Sam Toueg

Ph.D. Princeton University, 1979

My research is in distributed computing. In particular, I work on methodologies, paradigms, and algorithms for highly-available and secure distributed systems. My long-term goal is to help bridge the gap between theoretical results and the need for efficient and practical


Failure detection is a fundamental paradigm in the design of fault-tolerant distributed systems. Our prior work on failure detection (Chandra and Toueg JACM96) considered only a simple computing model, in which a process that crashes is not allowed to recover, there are no communication failures, and the network does not partition. We recently extended this work to more general models, in which the following is allowed: (1) processes that crash may eventually recover and resume execution, (2) communication links may fail by intermittently losing messages, and (3) communication links may crash and cause network partitions. These models are more realistic than the one in (CT96), and this significantly extends the applicability of our work to practical systems.

We also considered systems with probabilistic behaviors, i.e., systems where message delays and message losses follow some probability distributions, and studied the Quality of Service (QoS) of failure detectors for such systems. By QoS, we mean a specification that quantifies (a) how fast the failure detector detects actual failures, and (b) how well it avoids false detections. We gave a new failure detector algorithm and showed that, among a large class of failure detectors, it is optimal with respect to several QoS metrics. Given a set of failure detector QoS requirements, we showed how to compute the parameters of our algorithm so that it satisfies these requirements. Simulation results show that the new failure detector algorithm provides a better QoS than an algorithm that is commonly used in practice. A more detailed description of our recent research papers is given in:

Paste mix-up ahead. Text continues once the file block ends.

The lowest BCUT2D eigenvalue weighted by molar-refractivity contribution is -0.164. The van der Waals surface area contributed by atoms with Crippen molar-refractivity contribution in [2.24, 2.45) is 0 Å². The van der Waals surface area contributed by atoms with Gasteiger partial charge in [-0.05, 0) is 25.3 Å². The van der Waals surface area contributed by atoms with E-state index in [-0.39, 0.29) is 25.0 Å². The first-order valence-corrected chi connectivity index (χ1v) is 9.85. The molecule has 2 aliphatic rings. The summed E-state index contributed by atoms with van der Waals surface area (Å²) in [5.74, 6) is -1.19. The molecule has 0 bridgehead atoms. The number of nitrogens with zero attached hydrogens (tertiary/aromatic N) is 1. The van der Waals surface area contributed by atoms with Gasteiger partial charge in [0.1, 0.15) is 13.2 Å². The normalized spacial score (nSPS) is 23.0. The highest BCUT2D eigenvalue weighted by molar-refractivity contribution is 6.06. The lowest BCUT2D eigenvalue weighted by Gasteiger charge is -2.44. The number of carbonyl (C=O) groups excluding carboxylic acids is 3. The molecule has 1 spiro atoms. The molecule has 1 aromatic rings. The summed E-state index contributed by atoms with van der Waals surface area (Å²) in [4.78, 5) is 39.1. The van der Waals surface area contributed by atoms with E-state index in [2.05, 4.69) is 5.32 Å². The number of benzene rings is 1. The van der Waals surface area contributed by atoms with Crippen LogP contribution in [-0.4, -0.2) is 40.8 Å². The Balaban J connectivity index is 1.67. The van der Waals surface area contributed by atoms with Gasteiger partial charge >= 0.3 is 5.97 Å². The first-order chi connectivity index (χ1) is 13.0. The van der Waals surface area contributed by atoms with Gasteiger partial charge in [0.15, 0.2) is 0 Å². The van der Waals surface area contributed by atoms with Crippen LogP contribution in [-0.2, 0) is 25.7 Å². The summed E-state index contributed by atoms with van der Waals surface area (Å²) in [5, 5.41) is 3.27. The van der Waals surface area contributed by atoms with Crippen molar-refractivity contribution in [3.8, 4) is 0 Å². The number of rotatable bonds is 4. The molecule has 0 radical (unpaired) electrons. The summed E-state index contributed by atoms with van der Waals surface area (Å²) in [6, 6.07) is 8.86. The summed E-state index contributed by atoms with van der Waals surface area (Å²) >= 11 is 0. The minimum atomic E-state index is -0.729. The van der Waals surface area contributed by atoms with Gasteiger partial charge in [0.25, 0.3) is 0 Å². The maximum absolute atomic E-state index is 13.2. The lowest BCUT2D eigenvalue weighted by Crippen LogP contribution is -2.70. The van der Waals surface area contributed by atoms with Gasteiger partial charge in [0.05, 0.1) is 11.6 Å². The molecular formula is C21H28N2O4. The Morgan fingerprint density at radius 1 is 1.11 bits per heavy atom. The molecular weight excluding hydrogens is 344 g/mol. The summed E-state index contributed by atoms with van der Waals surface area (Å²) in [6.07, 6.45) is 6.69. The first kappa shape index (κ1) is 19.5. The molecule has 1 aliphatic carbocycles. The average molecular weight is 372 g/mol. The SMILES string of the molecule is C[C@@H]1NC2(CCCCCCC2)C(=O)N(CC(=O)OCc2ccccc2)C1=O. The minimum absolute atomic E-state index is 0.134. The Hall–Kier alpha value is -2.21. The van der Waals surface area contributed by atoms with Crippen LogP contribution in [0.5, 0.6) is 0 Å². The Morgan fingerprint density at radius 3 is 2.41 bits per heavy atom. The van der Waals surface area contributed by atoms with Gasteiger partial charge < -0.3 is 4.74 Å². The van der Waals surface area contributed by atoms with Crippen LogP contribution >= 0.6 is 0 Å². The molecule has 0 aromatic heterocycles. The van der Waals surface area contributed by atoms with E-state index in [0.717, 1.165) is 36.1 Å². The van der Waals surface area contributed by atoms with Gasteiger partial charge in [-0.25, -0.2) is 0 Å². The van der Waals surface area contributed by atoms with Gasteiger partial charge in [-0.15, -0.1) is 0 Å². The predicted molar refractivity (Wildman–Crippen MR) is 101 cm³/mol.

[On leave 1999-2000.]


“Failure detection and randomization: a hybrid approach to solve Consensus.” SIAM Journal on Computing 28 (3) (June 1999), 890-903 (with M.K. Aguilera).

“Using the Heartbeat failure detector for quiescent reliable communication and consensus in partitionable networks.” Invited paper in Theoretical Computer Science, special issue on Distributed Algorithms 220 (1) (June 1999), 3-30 (with M.K. Aguilera and W. Chen).

A simple bivalency proof that t-resilient consensus requires t+1 Rounds. Information Processing Letters 71 (3-4) (August 1999), 155-158 (with M.K. Aguilera).

Failure detection and consensus in the crash-recovery model. Distributed Computing 13 (2) (April 2000), 99-125 (with M.K. Aguilera and W. Chen).

On quiescent reliable communication. SIAM Journal on Computing 29 (6) (April 2000), 2040-2073 (with M. K. Aguilera and W. Chen).

Time and space lower bounds for nonblocking implementations. To appear in SIAM Journal on Computing 30 (2), 438-456 (with P. Jayanti and K. Tang).

Revisiting the weakest failure detector for uniform reliable broadcast. Proceedings of the 13th International Symposium on Distributed Computing, Bratislava, Slovak Republic (September 1999), Lecture Notes in Computer Science, Springer-Verlag, vol. 1693, 19-33 (with M.K. Aguilera and B. Deianov).

On the quality of service of failure detectors. Proceedings of the First International Conference on Dependable Systems and Networks (also FTCS-30), IEEE Computer Society and IFIP WG 10.4, New York, NY (June 2000), 191-200 (with M.K. Aguilera and W. Chen).

Failure detector service for dependable computing. Fast abstract in Proceedings of the First International Conference on Dependable Systems and Networks (also FTCS-30), IEEE Computer Society and IFIP WG 10.4, New York, NY (June 2000), B14-B15 (with B. Deianov).

Revisiting safety and liveness in the context of failures. Proceedings of the 11th International Conference on Concurrency Theory, State College, Pennsylvania (August 2000) (with B. Charron-Bost).